The Missouri Traveler, 1958, color. Jerry Hopper (dir.), Brandon De Wilde, Lee Marvin, Gary Merrill, Paul Ford, Mary Hosford, Ken Curtis, Cal Tinney, Frank Cady, Will Wright. 1:43.
A charmer all the way through. A 15-year-old orphan (De Wilde) is running away from the orphanage and gets picked up by the biggest landholder in Delphi, Missouri—and, eventually, “adopted” by the whole small community. The landholder/farmer (Lee Marvin) is gruff and rough, and will only stand by agreements if they’re in writing. The other protagonist, the local newspaper editor (Merrill), is much softer. Lots of other characters involved, and at one point I had to remind myself that the lead woman was not Marian Peroo. (The local restaurant owner, who was running a beer parlor until the temperance ladies made the town dry, is also essentially the mayor—and is the same actor (Ford) who was the mayor in The Music Man.)
Not a terribly deep picture, but a charming one. Good cast. Decent print. I’ll give it $1.50.
Rogue Male, 1977, color (TV movie). Clive Donner (dir.), Peter O’Toole, John Standing, Alastair Sim, Harold Pinter. 1:43.
Peter O’Toole is a British aristocrat and author of books about hunting who attempts to assassinate Hitler in 1939—missing and being captured because of a stray quail. (Don’t ask.) The interrogators torture him, including pulling out all his fingernails—then, finding out that he really is related to a high-up in British government, stage an accident to explain his death. An accident that doesn’t actually kill him.
The rest of the movie concerns his flight back to England, his discovery that he’s still being hunted by Gestapo agents, and his attempts to survive. It’s slow and gritty (much of it takes place in and about a small hand-dug cave) and with O’Toole, it’s well worth watching. Not great, but worth $1.50.
Agency, 1980, color. George Kaczender (dir.), Robert Mitchum, Lee Majors, Valerie Perrine, Alexandra Stewart. Saul Rubinek, George Touliatos. 1:34.
Robert Mitchum is the new owner of an ad agency, a tad secretive and with little known background in the biz. Lee Majors is the creative head, prone to jogging, getting in late and being, well, Lee Majors. He’s divorced and sometimes dating Valerie Perrine, a doctor. And his buddy Goldstein, a brilliant copywriter, thinks Mitchum’s up to no good.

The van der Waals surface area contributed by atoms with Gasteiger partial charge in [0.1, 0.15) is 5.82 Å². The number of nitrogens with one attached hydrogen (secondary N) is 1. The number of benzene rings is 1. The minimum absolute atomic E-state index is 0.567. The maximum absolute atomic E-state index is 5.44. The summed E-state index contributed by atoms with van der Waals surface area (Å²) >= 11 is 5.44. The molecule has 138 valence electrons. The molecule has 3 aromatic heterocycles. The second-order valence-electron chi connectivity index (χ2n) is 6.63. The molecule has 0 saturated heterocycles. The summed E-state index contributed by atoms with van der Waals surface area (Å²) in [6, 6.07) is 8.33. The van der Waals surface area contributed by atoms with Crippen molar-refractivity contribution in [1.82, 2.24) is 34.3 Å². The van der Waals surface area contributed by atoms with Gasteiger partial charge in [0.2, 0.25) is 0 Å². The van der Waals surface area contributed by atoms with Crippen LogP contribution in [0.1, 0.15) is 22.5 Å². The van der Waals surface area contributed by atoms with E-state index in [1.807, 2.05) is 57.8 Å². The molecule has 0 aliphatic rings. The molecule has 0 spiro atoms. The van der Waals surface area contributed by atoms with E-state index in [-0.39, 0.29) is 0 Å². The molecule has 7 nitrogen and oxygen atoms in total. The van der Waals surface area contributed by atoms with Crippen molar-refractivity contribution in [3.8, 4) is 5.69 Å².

It’s all about the sure-fire wonders of subliminal advertising and how they can enable any group to take over the world. I’m not sure how much more there is to say about it. It’s lackluster but not terrible (although there are a few bizarre digitization errors and some really crude censorship, as certain words are obviously blanked out). The sleeve calls this “The Agency,” but there’s no pronoun in the flick’s title. A paranoid trifle, worth maybe $1.25.
The Steagle, 1971, color. Paul Sylbert (dir.), Richard Benjamin, Chill Wills, Cloris Leachman, Jean Allison, Suzanne Charney, Ivor Francis. 1:27 [1:30]
Richard Benjamin is a professor in New York who hates to fly and has a typical suburban family: one wife (Cloris Leachman), two kids. Then comes the Cuban Missile Crisis and he goes—well, let’s see, he gives a lecture of complete nonsense language, tells off his dean and starts hopping across the country on first-class airplane flights, making up a new identity each leg, screwing a married colleague at work, the daughter of a former wartime flame in Chicago and anybody who’s convenient elsewhere. We also see a minister turn lecher in Vegas. Benjamin winds up in LA, getting drunk at the Stork Club and thrown out after a strange scene involving Chill Wills as an over-the-hill, drunk, befuddled old Western actor who supposedly thinks he’s Humphrey Bogart—and the two of them wind up shooting live ammo and exploding live grenades at midnight on a studio set.
After which a cop wakes the two and doesn’t run them in—because the Russian ships have just turned around and Kennedy’s saved the day. Exit Benjamin, back across country, by train, across from a loudmouth Texan who thinks we shoulda’ bombed Cuba flat.
I found it more annoying than anything else, and as a “comedy” it lacks humor. So the crisis was an excuse to abandon all morality, your family, everything? Really? That’s not quite the way I remember it (I was at UC Berkeley at the time.) Maybe if you find Benjamin charming enough you’d like it. For me, meh. But a good print and good cast; I’ll charitably give it $1.